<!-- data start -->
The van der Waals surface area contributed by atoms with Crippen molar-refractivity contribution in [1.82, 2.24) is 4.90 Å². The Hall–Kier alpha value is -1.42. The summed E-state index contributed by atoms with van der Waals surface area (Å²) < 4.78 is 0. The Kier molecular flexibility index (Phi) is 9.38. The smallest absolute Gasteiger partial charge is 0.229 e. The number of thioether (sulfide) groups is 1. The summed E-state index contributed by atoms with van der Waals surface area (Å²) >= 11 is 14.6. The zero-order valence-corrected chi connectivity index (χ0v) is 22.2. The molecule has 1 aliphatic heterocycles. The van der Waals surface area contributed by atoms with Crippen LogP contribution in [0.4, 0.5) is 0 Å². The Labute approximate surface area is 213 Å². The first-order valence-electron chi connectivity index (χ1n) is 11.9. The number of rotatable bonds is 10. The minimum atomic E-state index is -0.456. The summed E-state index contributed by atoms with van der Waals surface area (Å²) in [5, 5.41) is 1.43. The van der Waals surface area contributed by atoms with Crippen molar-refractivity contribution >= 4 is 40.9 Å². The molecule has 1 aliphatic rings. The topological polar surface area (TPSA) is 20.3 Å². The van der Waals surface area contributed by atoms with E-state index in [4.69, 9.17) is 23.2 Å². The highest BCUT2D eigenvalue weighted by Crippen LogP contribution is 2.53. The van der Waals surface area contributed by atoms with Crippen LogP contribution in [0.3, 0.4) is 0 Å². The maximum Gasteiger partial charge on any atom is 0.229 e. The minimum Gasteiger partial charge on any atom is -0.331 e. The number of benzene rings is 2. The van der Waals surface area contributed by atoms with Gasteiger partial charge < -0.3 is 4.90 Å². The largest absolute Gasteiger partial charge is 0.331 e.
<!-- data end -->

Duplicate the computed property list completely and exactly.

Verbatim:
The van der Waals surface area contributed by atoms with Crippen molar-refractivity contribution in [1.82, 2.24) is 4.90 Å². The Hall–Kier alpha value is -1.42. The summed E-state index contributed by atoms with van der Waals surface area (Å²) < 4.78 is 0. The Kier molecular flexibility index (Phi) is 9.38. The smallest absolute Gasteiger partial charge is 0.229 e. The number of thioether (sulfide) groups is 1. The summed E-state index contributed by atoms with van der Waals surface area (Å²) >= 11 is 14.6. The zero-order valence-corrected chi connectivity index (χ0v) is 22.2. The molecule has 1 aliphatic heterocycles. The van der Waals surface area contributed by atoms with Crippen LogP contribution in [0.4, 0.5) is 0 Å². The Labute approximate surface area is 213 Å². The first-order valence-electron chi connectivity index (χ1n) is 11.9. The number of rotatable bonds is 10. The minimum atomic E-state index is -0.456. The summed E-state index contributed by atoms with van der Waals surface area (Å²) in [5, 5.41) is 1.43. The van der Waals surface area contributed by atoms with Crippen molar-refractivity contribution >= 4 is 40.9 Å². The molecule has 1 aliphatic rings. The topological polar surface area (TPSA) is 20.3 Å². The van der Waals surface area contributed by atoms with E-state index in [4.69, 9.17) is 23.2 Å². The highest BCUT2D eigenvalue weighted by Crippen LogP contribution is 2.53. The van der Waals surface area contributed by atoms with Crippen LogP contribution in [0.3, 0.4) is 0 Å². The maximum Gasteiger partial charge on any atom is 0.229 e. The minimum Gasteiger partial charge on any atom is -0.331 e. The number of benzene rings is 2. The van der Waals surface area contributed by atoms with Gasteiger partial charge < -0.3 is 4.90 Å². The largest absolute Gasteiger partial charge is 0.331 e.